Ancestry UK

Town Gaol, Truro, Cornwall

The Truro Town Gaol was erected in about 1773 on Pydar Street, Truro, Cornwall.

In 1784, John Howard described it as follows:

Two houses in front, for the two sergeants at mace who are the keepers. In the back court is the prison; which consists of four convenient rooms; the two upper ones are vaulted, and have chimneys : no water.

1775, Dec. 18, No prisoners. 1783, Feb. 4, One prisoner.

In 1812, James Neild wrote:

In front of the Street here are two houses for the two Sergeants at Mace, who are the Keepers, at a Salary of Forty Shillings each. No Fees. Prisoners, 1803, Oct. 10th, One. 1806, Oct. 2d, One. Allowance, sixpence a day.

The Gaol is at the bottom part of the Keeper's garden, and consists of four convenient rooms; the largest 14 feet by 10 feet; the three others about 10 feet square. The two rooms now more constantly in use, are vaulted; one of them has a chimney, and to each there is a large iron-grated window. The two lower rooms are damp, with loose straw on the floors, and a half tub in each, as a sewer.

No water. The Keepers fetch it, even for their own use, from a quarter of a mile off No court-yard; though one might be made out of the Keeper's garden; and a well also sunk, to supply the Prison and house.

Prisoners are brought hither from Bodmin; the Easter Sessions being held here.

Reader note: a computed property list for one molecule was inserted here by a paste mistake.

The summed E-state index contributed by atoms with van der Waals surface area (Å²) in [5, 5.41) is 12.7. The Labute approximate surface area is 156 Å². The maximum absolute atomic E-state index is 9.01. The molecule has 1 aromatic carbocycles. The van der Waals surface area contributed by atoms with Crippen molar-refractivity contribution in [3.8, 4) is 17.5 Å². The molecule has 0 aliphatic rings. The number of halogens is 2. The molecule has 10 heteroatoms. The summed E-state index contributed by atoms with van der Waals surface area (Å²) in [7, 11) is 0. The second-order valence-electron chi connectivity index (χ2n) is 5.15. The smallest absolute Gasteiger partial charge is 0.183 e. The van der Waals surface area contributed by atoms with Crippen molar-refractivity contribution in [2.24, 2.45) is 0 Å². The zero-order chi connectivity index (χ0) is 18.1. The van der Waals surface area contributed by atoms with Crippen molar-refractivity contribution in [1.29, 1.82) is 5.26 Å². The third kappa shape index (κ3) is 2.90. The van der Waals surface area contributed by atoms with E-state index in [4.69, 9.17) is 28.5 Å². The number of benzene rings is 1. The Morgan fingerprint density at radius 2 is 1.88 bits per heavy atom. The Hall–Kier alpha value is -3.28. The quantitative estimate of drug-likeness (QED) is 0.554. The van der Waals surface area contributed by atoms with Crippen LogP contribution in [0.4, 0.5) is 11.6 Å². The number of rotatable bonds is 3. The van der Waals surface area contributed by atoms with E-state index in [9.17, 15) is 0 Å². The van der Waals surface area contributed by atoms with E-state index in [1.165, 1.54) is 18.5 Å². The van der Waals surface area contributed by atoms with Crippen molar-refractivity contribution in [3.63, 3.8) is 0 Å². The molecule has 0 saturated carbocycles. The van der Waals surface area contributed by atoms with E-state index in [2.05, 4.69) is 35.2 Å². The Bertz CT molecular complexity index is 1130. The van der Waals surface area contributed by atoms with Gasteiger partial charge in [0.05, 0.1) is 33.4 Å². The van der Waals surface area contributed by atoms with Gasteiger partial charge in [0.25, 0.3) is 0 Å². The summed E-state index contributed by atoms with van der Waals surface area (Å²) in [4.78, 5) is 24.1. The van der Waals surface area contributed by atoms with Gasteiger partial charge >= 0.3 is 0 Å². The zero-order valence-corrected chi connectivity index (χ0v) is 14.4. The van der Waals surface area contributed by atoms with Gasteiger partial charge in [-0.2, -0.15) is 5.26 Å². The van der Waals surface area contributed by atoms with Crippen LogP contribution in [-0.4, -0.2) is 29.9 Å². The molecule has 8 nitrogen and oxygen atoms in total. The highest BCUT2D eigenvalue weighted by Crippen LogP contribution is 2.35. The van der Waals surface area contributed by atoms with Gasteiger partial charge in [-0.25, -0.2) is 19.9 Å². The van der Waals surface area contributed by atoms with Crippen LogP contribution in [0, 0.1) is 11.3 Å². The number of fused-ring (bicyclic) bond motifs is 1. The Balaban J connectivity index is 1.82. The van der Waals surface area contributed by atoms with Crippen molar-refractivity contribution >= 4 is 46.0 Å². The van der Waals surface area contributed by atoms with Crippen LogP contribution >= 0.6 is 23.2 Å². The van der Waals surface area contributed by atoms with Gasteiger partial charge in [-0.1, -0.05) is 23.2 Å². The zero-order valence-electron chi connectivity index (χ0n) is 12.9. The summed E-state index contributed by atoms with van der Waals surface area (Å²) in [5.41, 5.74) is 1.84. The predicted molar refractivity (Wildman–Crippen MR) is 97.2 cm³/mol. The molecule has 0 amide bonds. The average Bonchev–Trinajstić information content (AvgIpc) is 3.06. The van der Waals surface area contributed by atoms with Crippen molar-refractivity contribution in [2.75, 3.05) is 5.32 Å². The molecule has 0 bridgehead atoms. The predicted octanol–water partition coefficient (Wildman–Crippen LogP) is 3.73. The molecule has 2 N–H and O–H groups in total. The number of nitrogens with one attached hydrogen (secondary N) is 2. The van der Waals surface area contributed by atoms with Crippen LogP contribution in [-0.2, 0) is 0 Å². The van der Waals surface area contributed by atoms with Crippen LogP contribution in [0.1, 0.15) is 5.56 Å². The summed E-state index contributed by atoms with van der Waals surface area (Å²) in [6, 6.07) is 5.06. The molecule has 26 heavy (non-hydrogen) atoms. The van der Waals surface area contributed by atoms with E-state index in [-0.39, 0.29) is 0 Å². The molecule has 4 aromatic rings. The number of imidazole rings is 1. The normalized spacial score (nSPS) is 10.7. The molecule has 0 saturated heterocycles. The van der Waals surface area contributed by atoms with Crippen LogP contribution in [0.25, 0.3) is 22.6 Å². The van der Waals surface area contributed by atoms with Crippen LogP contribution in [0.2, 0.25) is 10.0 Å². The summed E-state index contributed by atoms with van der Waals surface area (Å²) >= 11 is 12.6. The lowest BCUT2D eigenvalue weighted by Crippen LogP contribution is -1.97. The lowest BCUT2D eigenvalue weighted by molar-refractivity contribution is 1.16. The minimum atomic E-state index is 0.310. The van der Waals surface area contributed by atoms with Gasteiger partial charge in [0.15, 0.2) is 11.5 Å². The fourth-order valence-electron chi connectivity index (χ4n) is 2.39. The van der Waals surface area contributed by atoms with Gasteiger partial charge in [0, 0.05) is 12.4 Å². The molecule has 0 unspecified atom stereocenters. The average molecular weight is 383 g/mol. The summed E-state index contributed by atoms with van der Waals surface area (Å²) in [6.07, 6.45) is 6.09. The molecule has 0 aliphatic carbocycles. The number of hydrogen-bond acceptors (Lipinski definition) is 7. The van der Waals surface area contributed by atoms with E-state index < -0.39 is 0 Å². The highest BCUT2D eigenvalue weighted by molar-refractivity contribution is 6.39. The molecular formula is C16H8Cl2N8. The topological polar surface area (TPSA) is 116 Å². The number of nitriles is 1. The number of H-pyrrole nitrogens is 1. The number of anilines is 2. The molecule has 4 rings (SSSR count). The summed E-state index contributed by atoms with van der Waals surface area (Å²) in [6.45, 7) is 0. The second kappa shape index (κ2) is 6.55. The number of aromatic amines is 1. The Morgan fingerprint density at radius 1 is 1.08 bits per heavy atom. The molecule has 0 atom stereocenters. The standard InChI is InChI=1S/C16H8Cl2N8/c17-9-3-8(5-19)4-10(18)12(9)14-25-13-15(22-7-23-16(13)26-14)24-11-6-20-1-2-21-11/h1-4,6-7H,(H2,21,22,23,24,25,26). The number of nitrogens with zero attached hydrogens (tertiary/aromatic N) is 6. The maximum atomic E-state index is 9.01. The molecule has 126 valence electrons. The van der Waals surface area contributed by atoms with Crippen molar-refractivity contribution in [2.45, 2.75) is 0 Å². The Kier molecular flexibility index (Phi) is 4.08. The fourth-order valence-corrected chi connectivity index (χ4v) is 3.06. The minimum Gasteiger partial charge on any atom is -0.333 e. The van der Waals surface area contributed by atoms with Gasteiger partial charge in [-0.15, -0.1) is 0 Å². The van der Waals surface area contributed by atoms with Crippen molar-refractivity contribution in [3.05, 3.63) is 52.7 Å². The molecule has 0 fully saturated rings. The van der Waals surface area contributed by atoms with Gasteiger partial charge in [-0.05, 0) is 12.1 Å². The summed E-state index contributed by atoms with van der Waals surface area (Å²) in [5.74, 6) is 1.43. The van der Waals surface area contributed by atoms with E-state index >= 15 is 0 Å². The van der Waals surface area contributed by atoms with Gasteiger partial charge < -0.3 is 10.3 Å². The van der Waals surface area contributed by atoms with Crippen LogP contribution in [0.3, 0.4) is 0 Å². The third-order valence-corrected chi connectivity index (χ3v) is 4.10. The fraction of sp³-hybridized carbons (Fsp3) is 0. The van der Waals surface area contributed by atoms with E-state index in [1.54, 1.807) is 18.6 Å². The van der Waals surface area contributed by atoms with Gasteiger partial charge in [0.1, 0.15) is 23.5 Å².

In 1835, it was reported that:

The Gaol is well situated, clean, and sufficiently commodious. It consists of three cells on the ground-floor, and three above: the latter are boarded. None of the windows of the cells are glazed, but there are fire-places in two of them. The gaol is occasionally visited by the magistrates. It is now only used os a lock-up house, except when the county quarter sessions are held here, which occurs once a year.

An inspection report in 1849 noted:

This building holds a very respectable rank among the minor Cornish prisons, although. now only used as a lock-up house. The borough having no recorder or quarter sessions, all prisoners for trial are necessarily sent to Bodmin; and all the vagrants are likewise committed to that gaol.

The prison contains three separate rooms for male prisoners, and the like number for those of the other sex. Two of these measure 18 feet by 12 feet, two are 16 feet by 10, and the remaining two are 10 feet square. Two of the rooms are warmed by fire-places, and contain iron-bedsteads, and bedding. There are three airing-yards, well separated from each other. One of these measures 30 feet by 10, another 30 feet by 10, and the third 17 feet by 16.

In former times, when the sessions were held here, the number of prisoners in confinement here has occasionally amounted to 45, and the period of detention of prisoners has sometimes reached 30 days, The longest time for which any are now detained, is only a few days when they are remanded for further evidence. No escape has been effected from this prison for very many years.

The care of the prison is entrusted to Richard Bartlett, who also holds the situation of serjeant-at-mace. He is allowed good accommodation for himself and family.

When the prison finally ceased use as a lock-up is uncertain.


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  • Prison Oracle - resources those involved in present-day UK prisons.
  • GOV.UK - UK Government's information on sentencing, probation and support for families.